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Localization of states and elementary vs composite in QM

  1. Feb 5, 2015 #1
    While browsing Wikipedia I bumped into this sentence that seemed partially wrong to me but maybe I didn't understand what it is referring to so would like for some expert to help me elucidate it: "Even if an elementary particle has a delocalized wavepacket, the wavepacket is in fact a quantum superposition of quantum states wherein the particle is exactly localized. This is not true for a composite particle, which can never be represented as a superposition of exactly-localized quantum states."
    There are two parts: If the wavepacket is a superposition of plane waves, in what sense are they "quantum states wherein the particle is exactly localized"?
    And if this was so, why in the bound state wavepacket case this can never be so?
     
  2. jcsd
  3. Feb 5, 2015 #2

    kith

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    You could write
    [tex]e^{-ipx'} \propto \int_{-\infty}^{+\infty} \delta(x-x') e^{-ip(x-x')} dx,[/tex]
    so in this sense, a plane wave can be viewed as a formal superposition of delta functions just like a Gaussian wavepacket can be viewed as a formal superposition of plane waves. But as you probably know, delta functions are not square integrable so they are not proper quantum states but idealizations.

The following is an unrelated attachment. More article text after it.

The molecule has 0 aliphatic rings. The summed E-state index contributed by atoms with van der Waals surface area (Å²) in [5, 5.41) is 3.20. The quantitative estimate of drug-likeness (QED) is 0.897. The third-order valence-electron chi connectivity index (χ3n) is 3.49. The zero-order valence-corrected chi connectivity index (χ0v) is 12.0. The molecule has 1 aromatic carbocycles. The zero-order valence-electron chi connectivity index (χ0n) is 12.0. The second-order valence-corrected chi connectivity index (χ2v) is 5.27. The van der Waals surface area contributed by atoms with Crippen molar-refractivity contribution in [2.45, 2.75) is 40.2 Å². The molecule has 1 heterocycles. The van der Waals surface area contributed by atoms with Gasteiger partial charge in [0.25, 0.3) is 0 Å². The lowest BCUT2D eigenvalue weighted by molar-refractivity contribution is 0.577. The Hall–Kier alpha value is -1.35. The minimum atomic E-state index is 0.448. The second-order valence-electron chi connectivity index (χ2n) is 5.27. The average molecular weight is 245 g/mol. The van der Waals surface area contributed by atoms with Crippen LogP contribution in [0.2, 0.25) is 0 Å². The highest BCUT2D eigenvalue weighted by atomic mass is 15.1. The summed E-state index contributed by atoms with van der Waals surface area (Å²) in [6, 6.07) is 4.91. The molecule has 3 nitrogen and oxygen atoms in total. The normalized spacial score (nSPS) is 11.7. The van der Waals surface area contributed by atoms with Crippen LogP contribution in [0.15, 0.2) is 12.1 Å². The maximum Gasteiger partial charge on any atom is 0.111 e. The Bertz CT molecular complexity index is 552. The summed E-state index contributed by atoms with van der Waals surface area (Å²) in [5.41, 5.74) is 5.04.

This probably refers to entanglement. If the composite state is not a product state, you cannot assign definite wavefunctions to the single particles at all.
     
  4. Feb 5, 2015 #3
    Thanks, kith.
    Yes, they are idealizations, with certain validity as approximations for many different situations(like for VP propagators) but not to undermine the very foundation of QM, the HUP. It looks like in particle physics they take seriously this idealization, the paragraph I quoted goes on to say: "It is in this sense that physicists can discuss the intrinsic "size" of a particle: The size of its internal structure, not the size of its wavepacket. The "size" of an elementary particle, in this sense, is exactly zero."
    Since in particle physics this assumption about the internal structure of elementary particles is essential to their interpretation of scattering experiments of i.e.electrons as probes of the internal structure of i.e. protons I wonder if some inconsistency can be derived from this de facto dispensing with the HUP.
    I see what you mean, you cannot assign them states since when considering the isolated composite particle they are acting as virtual, so this is by definition. What I find ironic here is that the composite state itself is mathematically equivalent to elementary particle one, even if physically by definition we cannot assign it the same meaning as in the elementary particle case.
     
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